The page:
- The loss of "liminal space" due to remote work can lead to role blurring and burnout.
- Remote workers can prevent burnout by creating their own commute to mark the beginning and end of the workday.
- Variations in daily commutes impact psychological detachment and relaxation.
- Boundaries, breaks, and personal commute enhance well-being
As the shift to remote work continues, it's more important than ever to understand the impact it has on our mental and emotional well-being. A recent study in the Organizational Psychology Review shows that remote work can lead to burnout if proper work–life boundaries are not established. This is because the loss of "liminal space," a time free of both home and work roles, can result in role blurring and stress.
The Role of Commutes in Mental Transition and Recovery
The study found that commutes were a source of liminal space that provides an opportunity to recover from work and mentally switch gears to home. During the shift to remote work, many people lost this built-in support for these important daily processes. Not having the ability to mentally shift gears can lead to stress and burnout.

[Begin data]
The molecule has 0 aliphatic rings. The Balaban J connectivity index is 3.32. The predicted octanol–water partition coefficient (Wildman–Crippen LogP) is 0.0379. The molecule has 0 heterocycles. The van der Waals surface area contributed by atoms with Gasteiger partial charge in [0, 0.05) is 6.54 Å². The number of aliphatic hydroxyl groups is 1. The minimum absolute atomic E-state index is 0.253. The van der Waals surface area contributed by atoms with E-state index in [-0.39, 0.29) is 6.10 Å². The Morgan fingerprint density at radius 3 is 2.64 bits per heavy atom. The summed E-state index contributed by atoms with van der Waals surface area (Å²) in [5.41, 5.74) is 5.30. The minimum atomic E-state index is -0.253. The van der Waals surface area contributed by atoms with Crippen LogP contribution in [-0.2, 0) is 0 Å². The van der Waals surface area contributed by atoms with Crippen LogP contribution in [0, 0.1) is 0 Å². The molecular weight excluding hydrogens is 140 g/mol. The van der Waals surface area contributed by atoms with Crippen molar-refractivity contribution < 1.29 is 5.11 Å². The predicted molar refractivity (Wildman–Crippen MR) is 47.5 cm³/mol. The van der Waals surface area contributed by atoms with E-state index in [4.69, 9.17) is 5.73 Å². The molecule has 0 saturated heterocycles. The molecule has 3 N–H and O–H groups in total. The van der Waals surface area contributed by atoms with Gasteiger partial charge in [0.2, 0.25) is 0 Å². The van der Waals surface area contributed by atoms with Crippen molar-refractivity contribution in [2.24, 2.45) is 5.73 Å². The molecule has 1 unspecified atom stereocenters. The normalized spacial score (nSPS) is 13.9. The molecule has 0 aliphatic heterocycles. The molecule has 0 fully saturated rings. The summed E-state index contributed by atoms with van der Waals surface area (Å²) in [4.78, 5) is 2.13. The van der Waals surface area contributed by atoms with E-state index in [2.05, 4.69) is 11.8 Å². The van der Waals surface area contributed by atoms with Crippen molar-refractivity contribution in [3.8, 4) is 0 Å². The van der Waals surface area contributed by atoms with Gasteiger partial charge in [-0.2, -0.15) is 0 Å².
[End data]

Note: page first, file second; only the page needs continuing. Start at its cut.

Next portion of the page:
The study reviewed research on commuting, role transitions, and work recovery to develop a model of a typical American worker’s commute's liminal space. The model showed that the liminal space created in the commute created opportunities for psychological detachment from work and psychological recovery from work. However, day-to-day variations in commutes can affect whether this liminal space is accessible for detachment and recovery.
The Benefits of Creating a Commute for Remote Workers
An additional follow-up study examined the commutes of 80 university employees to test the conceptual model. The results showed that most workers used the commute’s liminal space both to mentally transition from work to home roles and to start psychologically recovering from the demands of the workday.
The study also confirmed that daily variance in commutes predicts the ability to do so. On days with longer-than-average commutes, people reported higher levels of psychological detachment from work and were more relaxed during the commute. However, on days when commutes were more stressful than usual, they reported less psychological detachment from work and less relaxation during the commute.
The findings suggest that remote workers may benefit from creating their own form of commute to provide liminal space for recovery and transition—such as a 15-minute walk to mark the beginning and end of the workday.
It's important to note that our cognitive biases can impact how we handle remote work and the loss of liminal space. Confirmation bias and optimism bias can lead us to downplay the impact of remote work on our well-being. On the other hand, loss aversion and pessimism bias can cause us to overestimate the negative effects and resist change.
Enhancing Work Detachment and Relaxation During Commutes